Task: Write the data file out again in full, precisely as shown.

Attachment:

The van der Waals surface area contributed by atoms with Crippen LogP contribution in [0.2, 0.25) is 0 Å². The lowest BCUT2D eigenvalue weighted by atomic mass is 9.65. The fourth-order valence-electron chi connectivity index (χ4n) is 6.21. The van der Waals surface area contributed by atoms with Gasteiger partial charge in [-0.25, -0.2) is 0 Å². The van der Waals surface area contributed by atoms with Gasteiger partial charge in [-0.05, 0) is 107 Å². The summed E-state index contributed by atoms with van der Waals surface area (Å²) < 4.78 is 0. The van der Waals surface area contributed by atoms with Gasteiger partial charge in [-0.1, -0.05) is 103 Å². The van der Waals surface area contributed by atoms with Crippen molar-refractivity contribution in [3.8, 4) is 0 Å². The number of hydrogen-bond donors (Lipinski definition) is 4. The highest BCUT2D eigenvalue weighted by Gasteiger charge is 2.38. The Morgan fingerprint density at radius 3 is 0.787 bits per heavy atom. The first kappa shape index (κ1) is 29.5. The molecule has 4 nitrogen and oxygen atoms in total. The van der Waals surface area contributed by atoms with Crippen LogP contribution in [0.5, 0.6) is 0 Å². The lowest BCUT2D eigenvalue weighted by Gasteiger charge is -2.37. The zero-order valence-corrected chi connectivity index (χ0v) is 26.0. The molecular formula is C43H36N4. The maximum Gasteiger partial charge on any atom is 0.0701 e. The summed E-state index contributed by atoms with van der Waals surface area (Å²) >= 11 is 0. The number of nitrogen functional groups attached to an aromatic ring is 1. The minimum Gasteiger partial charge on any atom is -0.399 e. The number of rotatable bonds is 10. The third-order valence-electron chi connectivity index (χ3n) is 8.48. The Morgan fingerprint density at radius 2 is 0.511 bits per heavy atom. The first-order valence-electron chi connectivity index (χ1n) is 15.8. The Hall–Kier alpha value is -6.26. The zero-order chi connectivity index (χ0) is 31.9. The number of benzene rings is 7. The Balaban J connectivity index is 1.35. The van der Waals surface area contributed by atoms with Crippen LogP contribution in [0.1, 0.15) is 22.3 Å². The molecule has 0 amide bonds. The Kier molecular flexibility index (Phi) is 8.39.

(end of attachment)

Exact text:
The van der Waals surface area contributed by atoms with Crippen LogP contribution in [0.2, 0.25) is 0 Å². The lowest BCUT2D eigenvalue weighted by atomic mass is 9.65. The fourth-order valence-electron chi connectivity index (χ4n) is 6.21. The van der Waals surface area contributed by atoms with Gasteiger partial charge in [-0.25, -0.2) is 0 Å². The van der Waals surface area contributed by atoms with Gasteiger partial charge in [-0.05, 0) is 107 Å². The summed E-state index contributed by atoms with van der Waals surface area (Å²) < 4.78 is 0. The van der Waals surface area contributed by atoms with Gasteiger partial charge in [-0.1, -0.05) is 103 Å². The van der Waals surface area contributed by atoms with Crippen molar-refractivity contribution in [3.8, 4) is 0 Å². The number of hydrogen-bond donors (Lipinski definition) is 4. The highest BCUT2D eigenvalue weighted by Gasteiger charge is 2.38. The Morgan fingerprint density at radius 3 is 0.787 bits per heavy atom. The first kappa shape index (κ1) is 29.5. The molecule has 4 nitrogen and oxygen atoms in total. The van der Waals surface area contributed by atoms with Crippen LogP contribution in [0.5, 0.6) is 0 Å². The lowest BCUT2D eigenvalue weighted by Gasteiger charge is -2.37. The zero-order valence-corrected chi connectivity index (χ0v) is 26.0. The molecular formula is C43H36N4. The maximum Gasteiger partial charge on any atom is 0.0701 e. The summed E-state index contributed by atoms with van der Waals surface area (Å²) >= 11 is 0. The number of nitrogen functional groups attached to an aromatic ring is 1. The minimum Gasteiger partial charge on any atom is -0.399 e. The number of rotatable bonds is 10. The third-order valence-electron chi connectivity index (χ3n) is 8.48. The Morgan fingerprint density at radius 2 is 0.511 bits per heavy atom. The first-order valence-electron chi connectivity index (χ1n) is 15.8. The Hall–Kier alpha value is -6.26. The zero-order chi connectivity index (χ0) is 31.9. The number of benzene rings is 7. The Balaban J connectivity index is 1.35. The van der Waals surface area contributed by atoms with Crippen LogP contribution in [0.1, 0.15) is 22.3 Å². The molecule has 0 amide bonds. The Kier molecular flexibility index (Phi) is 8.39.